Will Casey, who has been doing an excellent job covering the “Criminal Justice” beat at The Stranger, has unfortunately left the paper. While I look forward to the work of his replacement, whoever that may be, this is another loss for local news coverage in the Puget Sound area. While the importance of media coverage is widely understood, journalists often receive relatively low pay and work long hours, making it difficult to retain them and provide quality local news coverage. Consider this your regular reminder to contribute to local publications the South Seattle Emerald and Publicola if you are able.

Election News

We’ve made it to February, and there’s so much election news!

CM Morales has announced she will be seeking re-election in Seattle’s District 2. She is only the second Seattle CM to decide to run again, and now we’re waiting for CM Strauss to have a complete picture of which seats are open.

In District 1, Maren Costa has announced her candidacy, meaning there are now three declared candidates. District 3 has five announced candidates thus far, and in District 4, in addition to early announcer Matthew Mitnick we now have Kenneth Wilson, who ran against Teresa Mosqueda for a city-wide seat last year, and urbanist Ron Davis, who comes into the race with a slate of endorsements and after publishing several op-eds over the last few months.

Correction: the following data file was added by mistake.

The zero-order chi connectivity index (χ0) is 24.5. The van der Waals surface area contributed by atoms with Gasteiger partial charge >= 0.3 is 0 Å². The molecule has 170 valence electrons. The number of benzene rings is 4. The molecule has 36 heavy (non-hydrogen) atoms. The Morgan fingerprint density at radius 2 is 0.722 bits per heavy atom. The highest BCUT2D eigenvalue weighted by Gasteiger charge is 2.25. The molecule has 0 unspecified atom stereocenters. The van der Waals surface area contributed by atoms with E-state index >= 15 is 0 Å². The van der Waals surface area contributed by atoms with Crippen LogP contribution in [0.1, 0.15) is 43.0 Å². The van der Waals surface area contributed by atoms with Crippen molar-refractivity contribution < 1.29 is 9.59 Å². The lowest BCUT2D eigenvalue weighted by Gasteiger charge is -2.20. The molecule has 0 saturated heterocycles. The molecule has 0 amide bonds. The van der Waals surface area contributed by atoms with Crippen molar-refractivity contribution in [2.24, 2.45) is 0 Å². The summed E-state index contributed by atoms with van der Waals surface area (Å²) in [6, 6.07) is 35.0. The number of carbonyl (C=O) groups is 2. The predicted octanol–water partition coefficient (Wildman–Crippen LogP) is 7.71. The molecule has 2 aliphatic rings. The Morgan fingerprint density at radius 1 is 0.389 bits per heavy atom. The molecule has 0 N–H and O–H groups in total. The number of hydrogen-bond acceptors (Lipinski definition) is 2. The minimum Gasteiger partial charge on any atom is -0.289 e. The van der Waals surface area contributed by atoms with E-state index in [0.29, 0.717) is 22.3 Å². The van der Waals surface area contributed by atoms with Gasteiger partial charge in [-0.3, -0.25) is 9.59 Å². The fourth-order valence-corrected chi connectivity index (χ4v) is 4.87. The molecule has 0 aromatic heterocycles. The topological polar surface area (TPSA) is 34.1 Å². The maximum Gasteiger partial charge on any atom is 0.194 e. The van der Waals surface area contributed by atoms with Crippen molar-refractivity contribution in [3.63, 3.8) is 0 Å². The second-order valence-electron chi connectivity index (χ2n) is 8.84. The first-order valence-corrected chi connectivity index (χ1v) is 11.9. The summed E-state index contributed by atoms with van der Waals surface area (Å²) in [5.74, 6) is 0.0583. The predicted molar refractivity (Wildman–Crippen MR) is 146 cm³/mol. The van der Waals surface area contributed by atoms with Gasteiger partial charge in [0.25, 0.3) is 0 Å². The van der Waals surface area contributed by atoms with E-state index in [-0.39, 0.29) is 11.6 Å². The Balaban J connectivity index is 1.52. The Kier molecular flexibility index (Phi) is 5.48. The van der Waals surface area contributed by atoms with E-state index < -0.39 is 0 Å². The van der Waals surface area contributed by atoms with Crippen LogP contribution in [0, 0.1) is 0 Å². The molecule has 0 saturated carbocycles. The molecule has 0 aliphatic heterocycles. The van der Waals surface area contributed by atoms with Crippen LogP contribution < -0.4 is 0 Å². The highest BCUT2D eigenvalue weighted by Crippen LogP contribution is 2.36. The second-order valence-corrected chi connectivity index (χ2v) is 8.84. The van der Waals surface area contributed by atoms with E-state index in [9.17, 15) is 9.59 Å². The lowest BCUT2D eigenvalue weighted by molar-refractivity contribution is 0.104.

Meanwhile, in the King County Council races, Assistant Attorney General Sarah Reyneveld has declared her candidacy for District 4, and there are rumors CM Mosqueda is considering a run for the District 8 spot. If she were to be elected to the King County Council, the two years remaining in her Seattle City Council term would be served by someone appointed by the Council, a body that will be largely reshaped by the elections this November.

The King County Council voted to put the new crisis center levy on the ballot, and residents will vote on this initiative this April (April 25, to be precise). This property tax levy would go into effect in 2024, and over a nine year period it could raise as much as $1.25b to fund the construction of five much-needed walk-in crisis centers that would be open twenty-four hours.

And don’t forget Initiative 135 for social housing! The ballots have been mailed, and the deadline for voting is February 14.

WA State Legislature News

HB 1579 to establish an independent prosecutor had its first hearing in the House on Tuesday, and HB 1513 regarding traffic stops had its first hearing in the House on Monday. HB 1024 regarding minimum wage for prison labor had a hearing in the Appropriations Committee on Monday afternoon. HB 1045, the basic income bill, was referred to Appropriations. SB 5383 regarding jaywalking still hasn’t had its first committee hearing. 

HB 1087 to end solitary confinement has a hearing in the Appropriations Committee tomorrow afternoon. You can sign in PRO here or find a script to email the committee members here.

As for a new bill to address the Blake decision on drug possession, while a bill has been introduced by Senator Dhingra based on the recommendations of SURSAC that would decriminalize most “personal amounts” of drugs, she has said she doesn’t have the votes to pass it. Instead what is likely to pass is a bill re-criminalizing drug possession but encouraging diversion programs.

Recent Headlines